Monday, January 03, 2011

Update on ‘broken’ output ports and other trivia

P0.2/P0.3 (port not going high) -- 10K pull up on each port fixed problem.

P1.22 (port ok, row transistor not going high) -- solder short on output resistor on controller board. No danger to any device, short removed.

P1.28 (port being low) -- This was a bit of solder between the actual microprocessor IC pins for P1.28 and VSS_A. Moved with a scalpel. (Most likely during construction of controller board rather than a manufacturing fault on the microprocessor board).

P0.23 -- The ‘flickering’ on logic high seems to occur when my hand or the whole board is near the computer. This doesn’t happen on other ports. Logic low doesn’t seem to do this. When in circuit it seems ok (although slightly noisy under same circumstances) - so I’m going to leave it for now and see if it causes a problem on that row. The port voltage itself seems ok, and the transistor for that row isn’t turning on.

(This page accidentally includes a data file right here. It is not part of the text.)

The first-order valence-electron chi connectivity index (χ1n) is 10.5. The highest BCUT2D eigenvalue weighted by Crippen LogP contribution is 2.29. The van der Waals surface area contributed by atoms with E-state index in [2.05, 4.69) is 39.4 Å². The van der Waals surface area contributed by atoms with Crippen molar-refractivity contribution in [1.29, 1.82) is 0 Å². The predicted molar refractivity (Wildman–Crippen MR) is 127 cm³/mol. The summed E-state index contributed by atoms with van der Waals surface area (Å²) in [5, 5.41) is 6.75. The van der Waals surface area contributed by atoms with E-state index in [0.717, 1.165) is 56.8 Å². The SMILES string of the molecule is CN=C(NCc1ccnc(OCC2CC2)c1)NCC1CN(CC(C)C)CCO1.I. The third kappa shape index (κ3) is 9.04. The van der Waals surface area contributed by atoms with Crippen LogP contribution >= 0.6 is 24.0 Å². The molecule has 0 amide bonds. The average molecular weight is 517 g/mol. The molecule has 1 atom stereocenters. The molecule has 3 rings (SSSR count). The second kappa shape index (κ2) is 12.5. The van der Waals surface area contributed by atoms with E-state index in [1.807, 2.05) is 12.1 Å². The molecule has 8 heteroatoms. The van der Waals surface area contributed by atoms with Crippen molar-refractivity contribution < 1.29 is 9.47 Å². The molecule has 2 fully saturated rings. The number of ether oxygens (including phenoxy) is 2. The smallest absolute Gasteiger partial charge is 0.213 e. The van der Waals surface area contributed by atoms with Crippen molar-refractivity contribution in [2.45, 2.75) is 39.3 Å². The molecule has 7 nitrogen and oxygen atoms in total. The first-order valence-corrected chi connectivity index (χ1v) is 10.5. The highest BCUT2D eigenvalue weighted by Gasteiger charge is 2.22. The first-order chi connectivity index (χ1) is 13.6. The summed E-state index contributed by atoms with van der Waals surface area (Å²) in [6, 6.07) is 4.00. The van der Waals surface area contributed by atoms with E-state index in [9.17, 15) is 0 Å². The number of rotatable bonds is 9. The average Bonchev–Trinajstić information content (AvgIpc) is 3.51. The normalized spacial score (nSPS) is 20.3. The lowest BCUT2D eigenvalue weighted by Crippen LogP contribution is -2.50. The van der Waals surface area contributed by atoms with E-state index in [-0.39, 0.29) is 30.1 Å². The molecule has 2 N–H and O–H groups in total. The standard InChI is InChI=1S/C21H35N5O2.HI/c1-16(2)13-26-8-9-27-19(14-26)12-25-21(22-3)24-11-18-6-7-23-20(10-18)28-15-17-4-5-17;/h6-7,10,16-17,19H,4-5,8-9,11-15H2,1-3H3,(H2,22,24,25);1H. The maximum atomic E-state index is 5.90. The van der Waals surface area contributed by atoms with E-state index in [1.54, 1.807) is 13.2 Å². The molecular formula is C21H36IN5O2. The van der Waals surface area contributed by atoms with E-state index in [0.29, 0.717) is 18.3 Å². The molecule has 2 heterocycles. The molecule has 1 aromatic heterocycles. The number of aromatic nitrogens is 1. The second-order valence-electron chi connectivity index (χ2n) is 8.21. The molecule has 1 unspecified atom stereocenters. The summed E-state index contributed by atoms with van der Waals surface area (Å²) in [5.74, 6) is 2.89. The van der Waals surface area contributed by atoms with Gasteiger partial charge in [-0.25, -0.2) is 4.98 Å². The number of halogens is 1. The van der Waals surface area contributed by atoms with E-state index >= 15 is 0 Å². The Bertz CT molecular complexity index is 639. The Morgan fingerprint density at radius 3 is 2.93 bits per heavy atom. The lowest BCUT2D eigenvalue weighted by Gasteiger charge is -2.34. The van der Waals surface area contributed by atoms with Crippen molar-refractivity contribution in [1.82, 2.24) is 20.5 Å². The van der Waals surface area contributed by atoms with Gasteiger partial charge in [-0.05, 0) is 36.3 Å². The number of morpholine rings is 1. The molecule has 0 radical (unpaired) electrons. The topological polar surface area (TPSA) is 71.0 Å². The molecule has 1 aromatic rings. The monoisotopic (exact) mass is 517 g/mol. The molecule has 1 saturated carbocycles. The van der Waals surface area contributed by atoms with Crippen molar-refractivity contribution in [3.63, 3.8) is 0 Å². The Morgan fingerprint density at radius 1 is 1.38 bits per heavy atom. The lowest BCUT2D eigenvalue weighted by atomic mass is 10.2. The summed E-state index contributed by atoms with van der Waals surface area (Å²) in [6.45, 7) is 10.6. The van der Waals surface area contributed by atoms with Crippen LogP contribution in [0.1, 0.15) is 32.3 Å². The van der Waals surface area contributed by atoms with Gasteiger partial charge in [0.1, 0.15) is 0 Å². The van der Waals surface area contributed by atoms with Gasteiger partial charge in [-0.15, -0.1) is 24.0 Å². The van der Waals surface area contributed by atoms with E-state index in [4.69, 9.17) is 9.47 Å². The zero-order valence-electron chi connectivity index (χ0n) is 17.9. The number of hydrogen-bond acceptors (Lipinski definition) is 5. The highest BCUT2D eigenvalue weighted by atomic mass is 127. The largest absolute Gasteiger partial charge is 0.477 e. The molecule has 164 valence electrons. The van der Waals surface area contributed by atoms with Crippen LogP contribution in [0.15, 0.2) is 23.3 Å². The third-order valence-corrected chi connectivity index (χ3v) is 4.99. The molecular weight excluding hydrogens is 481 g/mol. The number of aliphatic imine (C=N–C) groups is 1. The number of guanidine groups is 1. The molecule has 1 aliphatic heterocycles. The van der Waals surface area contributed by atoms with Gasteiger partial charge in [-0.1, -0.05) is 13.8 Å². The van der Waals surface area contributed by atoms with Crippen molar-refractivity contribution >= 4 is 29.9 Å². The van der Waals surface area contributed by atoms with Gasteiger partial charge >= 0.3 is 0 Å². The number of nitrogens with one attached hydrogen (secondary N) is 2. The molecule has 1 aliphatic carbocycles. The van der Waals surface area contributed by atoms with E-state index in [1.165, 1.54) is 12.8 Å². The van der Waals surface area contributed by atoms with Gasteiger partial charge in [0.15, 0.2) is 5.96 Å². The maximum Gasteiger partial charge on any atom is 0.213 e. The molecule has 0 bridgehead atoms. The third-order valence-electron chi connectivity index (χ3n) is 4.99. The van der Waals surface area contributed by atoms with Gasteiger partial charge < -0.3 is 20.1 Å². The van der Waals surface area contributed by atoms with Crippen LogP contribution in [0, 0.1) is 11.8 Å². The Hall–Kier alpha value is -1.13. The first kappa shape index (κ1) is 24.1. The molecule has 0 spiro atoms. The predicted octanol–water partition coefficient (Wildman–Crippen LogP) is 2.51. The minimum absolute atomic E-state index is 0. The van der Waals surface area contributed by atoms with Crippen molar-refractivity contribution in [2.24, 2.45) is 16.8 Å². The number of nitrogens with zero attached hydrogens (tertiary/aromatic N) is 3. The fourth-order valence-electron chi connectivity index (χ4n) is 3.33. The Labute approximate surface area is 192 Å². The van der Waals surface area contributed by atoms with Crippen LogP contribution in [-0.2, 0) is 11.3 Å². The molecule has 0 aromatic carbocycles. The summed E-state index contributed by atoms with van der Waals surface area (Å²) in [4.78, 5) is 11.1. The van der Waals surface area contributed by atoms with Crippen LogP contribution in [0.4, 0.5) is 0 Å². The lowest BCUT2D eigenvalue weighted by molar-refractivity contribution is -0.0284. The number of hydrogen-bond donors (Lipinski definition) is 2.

For interest, here are the port assignments used for the display.

Function -- Position -- Port

Row Select Number (Inverted) -- bit 0 (LSB) -- P0.2
Row Select Number (Inverted) -- bit 1 -- P0.3
Row Select Number (Inverted) -- bit 2 -- P0.4
Row Select Number (Inverted) -- bit 3 -- P0.5
Row Select Number (Inverted) -- bit 4 (MSB) --P0.6

Column Enable (1=on) -- 7 to 23(MSB, left-most of graphic) -- P1.16 to P1.31
Column Enable (1=on) -- 2 to 6 -- P0.25 to P0.30
Column Enable (1=on) -- 0 (LSB, right-most of graphic) to 1 -- P0.22 to P23

  • Row Select Number 0 = top row
  • Row Select Number 19 = bottom row

The split of column enabled into three ranges is mainly due to the available ports on the microprocessor board, but this are not a problem since we operate basically in the range of milliseconds, and code to split up the graphic is trivial. (I’ll share this in a future post.)

A Note on terminology:

I use the term microprocessor and microprocessor board rather than microcontroller and microcontroller board in order to clearly separate it from the LED display ‘controller board’ in this blog post and the previous one.


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